Monitor your teen’s activity: Know where your teen goes and who they hang out with. Remove or lock away alcohol from your home and routinely check potential hiding places for alcohol—in backpacks, under the bed, between clothes in a drawer, for example. Explain to your teen that this lack of privacy is a consequence of having been caught using alcohol.

Encourage other interests and social activities. Expose your teen to healthy hobbies and activities, such as team sports, Scouts, and afterschool clubs.

Talk to your child about underlying issues. Drinking can be the result of other problems. Is your child having trouble fitting in? Has there been a recent major change, like a move or divorce, which is causing stress?

Get outside help: You don’t have to go it alone. Teenagers often rebel against their parents but if they hear the same information from a different authority figure, they may be more inclined to listen. Try seeking help from a sports coach, family doctor, therapist, or counselor.

https://www.helpguide.org/articles/addictions/alcoholism-and-alcohol-abuse.htm

Autism Spectrum Disorder

Autism is a spectrum disorder, meaning that there is a wide degree of variation in the way it affects people. Every child on the autism spectrum has unique abilities, symptoms, and challenges. Learning about the different autism spectrum disorders will help you better understand your own child, get a handle on what all the different autism terms mean, and make it easier to communicate with the doctors, teachers, and therapists helping your child.

Understanding autism spectrum disorders

Autism is not a single disorder, but a spectrum of closely related disorders with a shared core of symptoms. Every individual on the autism spectrum has problems to some degree with social interaction, empathy, communication, and flexible behavior. But the level of disability and the combination of symptoms varies tremendously from person to person. In fact, two kids with the same diagnosis may look very different when it comes to their behaviors and abilities.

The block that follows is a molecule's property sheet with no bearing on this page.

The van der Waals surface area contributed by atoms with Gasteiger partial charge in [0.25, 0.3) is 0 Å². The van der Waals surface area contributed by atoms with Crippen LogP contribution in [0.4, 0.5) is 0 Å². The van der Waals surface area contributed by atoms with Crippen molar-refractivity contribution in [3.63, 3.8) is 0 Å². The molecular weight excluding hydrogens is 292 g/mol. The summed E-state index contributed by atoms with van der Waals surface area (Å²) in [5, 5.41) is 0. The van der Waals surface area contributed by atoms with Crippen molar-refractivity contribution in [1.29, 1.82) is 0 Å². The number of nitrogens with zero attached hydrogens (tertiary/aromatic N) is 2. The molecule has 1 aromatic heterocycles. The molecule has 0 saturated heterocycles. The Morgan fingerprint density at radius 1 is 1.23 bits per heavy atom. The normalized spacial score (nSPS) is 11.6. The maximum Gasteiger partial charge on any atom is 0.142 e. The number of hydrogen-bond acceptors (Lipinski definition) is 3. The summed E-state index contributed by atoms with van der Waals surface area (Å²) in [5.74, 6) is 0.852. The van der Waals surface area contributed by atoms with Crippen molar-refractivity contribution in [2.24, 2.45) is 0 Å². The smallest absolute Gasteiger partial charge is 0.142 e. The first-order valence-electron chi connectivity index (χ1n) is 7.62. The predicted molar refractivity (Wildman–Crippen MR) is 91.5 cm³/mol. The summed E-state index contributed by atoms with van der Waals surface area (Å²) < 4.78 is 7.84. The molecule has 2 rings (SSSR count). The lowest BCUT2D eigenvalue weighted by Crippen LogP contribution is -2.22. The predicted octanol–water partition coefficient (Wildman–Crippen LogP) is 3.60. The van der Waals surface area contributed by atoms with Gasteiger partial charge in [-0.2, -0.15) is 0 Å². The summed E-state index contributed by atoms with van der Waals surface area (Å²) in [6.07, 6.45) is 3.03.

If you’re a parent dealing with a child on the autism spectrum, you may hear many different terms including high-functioning autismatypical autismautism spectrum disorder, and pervasive developmental disorder. These terms can be confusing, not only because there are so many, but because doctors, therapists, and other parents may use them in dissimilar ways.

But no matter what doctors, teachers, and other specialists call the autism spectrum disorder, it’s your child’s unique needs that are truly important. No diagnostic label can tell you exactly what challenges your child will have. Finding treatment that addresses your child’s needs, rather than focusing on what to call the problem, is the most helpful thing you can do. You don’t need a diagnosis to start getting help for your child’s symptoms.

Keep in mind that just because your child has a few autism-like symptoms, it doesn’t mean he or she has Autism Spectrum Disorder. Autism Spectrum Disorder is diagnosed based on the presence of multiple symptoms that disrupt a person’s ability to communicate, form relationships, explore, play, and learn. (Note: In the DSM-5, the latest version of the diagnostic “Bible” used by mental health professionals and insurers, deficits in social interaction and communication are lumped together in one category. We present problems with social skills separately from problems with speech and language, to make it easier for parents to quickly identify symptoms.)

Social behavior and social understanding

Basic social interaction can be difficult for children with autism spectrum disorders. Symptoms may include:

  • Unusual or inappropriate body language, gestures, and facial expressions (e.g. avoiding eye contact or using facial expressions that don’t match what he or she is saying)